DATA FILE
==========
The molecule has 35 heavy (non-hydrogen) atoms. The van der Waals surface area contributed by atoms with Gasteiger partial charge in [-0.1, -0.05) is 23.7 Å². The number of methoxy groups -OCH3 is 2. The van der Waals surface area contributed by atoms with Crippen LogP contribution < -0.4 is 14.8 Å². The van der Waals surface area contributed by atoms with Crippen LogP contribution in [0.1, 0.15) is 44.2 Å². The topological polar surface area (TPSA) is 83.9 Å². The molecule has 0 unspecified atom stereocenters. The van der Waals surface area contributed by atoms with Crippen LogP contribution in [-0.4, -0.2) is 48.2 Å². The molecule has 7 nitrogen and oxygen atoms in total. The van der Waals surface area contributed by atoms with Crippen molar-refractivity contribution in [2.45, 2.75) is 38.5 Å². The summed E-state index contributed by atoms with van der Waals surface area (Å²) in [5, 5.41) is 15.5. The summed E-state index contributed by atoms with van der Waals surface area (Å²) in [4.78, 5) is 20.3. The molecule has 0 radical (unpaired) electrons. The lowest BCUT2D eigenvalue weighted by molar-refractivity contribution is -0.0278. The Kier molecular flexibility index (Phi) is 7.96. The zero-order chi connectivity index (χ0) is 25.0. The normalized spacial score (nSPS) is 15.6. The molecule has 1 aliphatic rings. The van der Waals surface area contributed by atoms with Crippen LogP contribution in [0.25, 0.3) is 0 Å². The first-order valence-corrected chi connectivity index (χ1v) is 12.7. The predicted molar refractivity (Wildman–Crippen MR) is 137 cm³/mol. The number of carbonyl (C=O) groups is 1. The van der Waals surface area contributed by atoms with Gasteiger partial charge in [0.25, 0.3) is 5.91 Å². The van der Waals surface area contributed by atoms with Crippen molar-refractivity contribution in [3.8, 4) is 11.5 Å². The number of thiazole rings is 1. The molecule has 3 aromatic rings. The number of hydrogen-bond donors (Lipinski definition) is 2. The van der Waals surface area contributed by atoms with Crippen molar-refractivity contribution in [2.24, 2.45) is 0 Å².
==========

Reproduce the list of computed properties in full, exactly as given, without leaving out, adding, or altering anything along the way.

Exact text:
The molecule has 35 heavy (non-hydrogen) atoms. The van der Waals surface area contributed by atoms with Gasteiger partial charge in [-0.1, -0.05) is 23.7 Å². The number of methoxy groups -OCH3 is 2. The van der Waals surface area contributed by atoms with Crippen LogP contribution < -0.4 is 14.8 Å². The van der Waals surface area contributed by atoms with Crippen LogP contribution in [0.1, 0.15) is 44.2 Å². The topological polar surface area (TPSA) is 83.9 Å². The molecule has 0 unspecified atom stereocenters. The van der Waals surface area contributed by atoms with Crippen LogP contribution in [-0.4, -0.2) is 48.2 Å². The molecule has 7 nitrogen and oxygen atoms in total. The van der Waals surface area contributed by atoms with Crippen molar-refractivity contribution in [2.45, 2.75) is 38.5 Å². The summed E-state index contributed by atoms with van der Waals surface area (Å²) in [5, 5.41) is 15.5. The summed E-state index contributed by atoms with van der Waals surface area (Å²) in [4.78, 5) is 20.3. The molecule has 0 radical (unpaired) electrons. The lowest BCUT2D eigenvalue weighted by molar-refractivity contribution is -0.0278. The Kier molecular flexibility index (Phi) is 7.96. The zero-order chi connectivity index (χ0) is 25.0. The normalized spacial score (nSPS) is 15.6. The molecule has 1 aliphatic rings. The van der Waals surface area contributed by atoms with Crippen LogP contribution in [0.25, 0.3) is 0 Å². The first-order valence-corrected chi connectivity index (χ1v) is 12.7. The predicted molar refractivity (Wildman–Crippen MR) is 137 cm³/mol. The number of carbonyl (C=O) groups is 1. The van der Waals surface area contributed by atoms with Gasteiger partial charge in [0.25, 0.3) is 5.91 Å². The van der Waals surface area contributed by atoms with Crippen molar-refractivity contribution in [3.8, 4) is 11.5 Å². The number of thiazole rings is 1. The molecule has 3 aromatic rings. The number of hydrogen-bond donors (Lipinski definition) is 2. The van der Waals surface area contributed by atoms with Crippen molar-refractivity contribution in [2.24, 2.45) is 0 Å².